Today we remember Giacomo Taldegardo Francesco di Sales Saverio Pietro Leopardi, born on this date in 1798, in Recanati, Italy. The great Italian poet after Dante, he was a heroic reader, a solitary, a cripple and hunchback (like Pope and Kierkegaard), and a voluptuary of pessimism. So expert a witness as Schopenhauer said Leopardi’s understanding of life’s futility and misery had “a diverting and stimulating effect” on him. Leopardi’s reputation in the English-speaking world seems minimal though I recall Iris Origo’s Leopardi: A Study in Solitude with fondness. In a 1958 letter to his friend Con Leventhal, Samuel Beckett says Leopardi “was a strong influence when I was young (his pessimism, not his patriotism).”
In Section CXL of The Triumph of Love, Geoffrey Hills writes:
“A se stesso: of Self, the lost cause to end all
lost causes; and which you are not (are you?)
so hopeless as to hope to defend. You’ve
what? Leopardi for the New Age? Mirageous
laterite highway – every few miles
a clump of vultures, the vile spread.
Fama/Fame [It. – ed.] [Hill’s insertion]: celebrity and hunger
gorging on road-kill. A se stesso.”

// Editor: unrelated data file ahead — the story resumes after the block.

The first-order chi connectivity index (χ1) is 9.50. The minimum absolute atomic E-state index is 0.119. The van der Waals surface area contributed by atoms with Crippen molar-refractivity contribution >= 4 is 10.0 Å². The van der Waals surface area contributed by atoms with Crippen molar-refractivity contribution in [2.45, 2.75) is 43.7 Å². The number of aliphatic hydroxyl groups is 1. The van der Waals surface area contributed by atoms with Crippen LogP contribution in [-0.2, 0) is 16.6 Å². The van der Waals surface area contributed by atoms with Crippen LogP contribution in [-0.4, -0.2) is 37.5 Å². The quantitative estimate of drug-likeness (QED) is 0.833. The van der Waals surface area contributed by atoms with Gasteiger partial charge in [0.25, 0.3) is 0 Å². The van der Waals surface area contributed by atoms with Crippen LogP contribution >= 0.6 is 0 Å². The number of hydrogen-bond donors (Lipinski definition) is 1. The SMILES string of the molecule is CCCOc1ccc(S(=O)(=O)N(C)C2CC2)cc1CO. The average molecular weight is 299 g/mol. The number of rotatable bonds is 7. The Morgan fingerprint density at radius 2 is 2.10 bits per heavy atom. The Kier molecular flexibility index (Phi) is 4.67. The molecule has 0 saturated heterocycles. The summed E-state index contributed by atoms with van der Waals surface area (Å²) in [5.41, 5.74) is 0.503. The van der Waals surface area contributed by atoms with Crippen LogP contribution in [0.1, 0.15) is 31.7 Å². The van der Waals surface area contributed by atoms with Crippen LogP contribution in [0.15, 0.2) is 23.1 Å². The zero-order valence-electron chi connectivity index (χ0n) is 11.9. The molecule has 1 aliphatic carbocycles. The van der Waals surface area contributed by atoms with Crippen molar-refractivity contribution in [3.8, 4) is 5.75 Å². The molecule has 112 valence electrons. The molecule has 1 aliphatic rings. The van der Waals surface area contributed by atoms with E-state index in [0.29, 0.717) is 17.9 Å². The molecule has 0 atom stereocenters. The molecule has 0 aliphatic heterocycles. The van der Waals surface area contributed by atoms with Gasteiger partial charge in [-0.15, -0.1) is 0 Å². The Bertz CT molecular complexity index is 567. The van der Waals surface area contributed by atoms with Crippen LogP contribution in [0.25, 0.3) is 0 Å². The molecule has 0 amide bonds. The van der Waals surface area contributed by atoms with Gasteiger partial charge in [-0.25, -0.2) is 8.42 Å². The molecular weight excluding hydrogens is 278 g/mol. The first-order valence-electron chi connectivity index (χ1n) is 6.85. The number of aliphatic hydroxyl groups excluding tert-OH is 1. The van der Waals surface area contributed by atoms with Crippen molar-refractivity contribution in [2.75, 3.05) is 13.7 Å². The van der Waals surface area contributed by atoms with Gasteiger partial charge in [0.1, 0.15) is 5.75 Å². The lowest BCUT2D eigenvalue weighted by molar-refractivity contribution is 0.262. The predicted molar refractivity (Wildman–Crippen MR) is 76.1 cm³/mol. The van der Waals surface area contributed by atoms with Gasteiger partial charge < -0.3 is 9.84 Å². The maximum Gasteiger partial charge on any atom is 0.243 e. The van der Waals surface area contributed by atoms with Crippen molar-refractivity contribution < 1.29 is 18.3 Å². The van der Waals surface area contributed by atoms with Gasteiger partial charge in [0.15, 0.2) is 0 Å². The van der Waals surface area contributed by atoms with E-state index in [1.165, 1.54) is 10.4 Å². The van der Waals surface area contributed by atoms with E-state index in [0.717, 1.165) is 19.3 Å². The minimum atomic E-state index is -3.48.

“A se stesso” – “To Himself” - is the title of a poem by Leopardi translated by Beckett, who mentions it several times in his only extended work of criticism, Proust. The epigraph to that volume is drawn from the same poem: “E fango è il mondo” – “The world is mud.”
Savor this line from Leopardi’s Pensieri, usually translated as Thoughts, and thus a close cognate (and spiritual cousin) of Pascal’s Pensées. This was translated by the American poet W.S. Di Piero:
“We can be sure that most of the people we appoint to educate our children have not been educated. Yet we assume that they can give something they have not themselves received, and that this is the only way one can get an education.”
Based on my recent four and a half months in public school classrooms, little has changed in two centuries.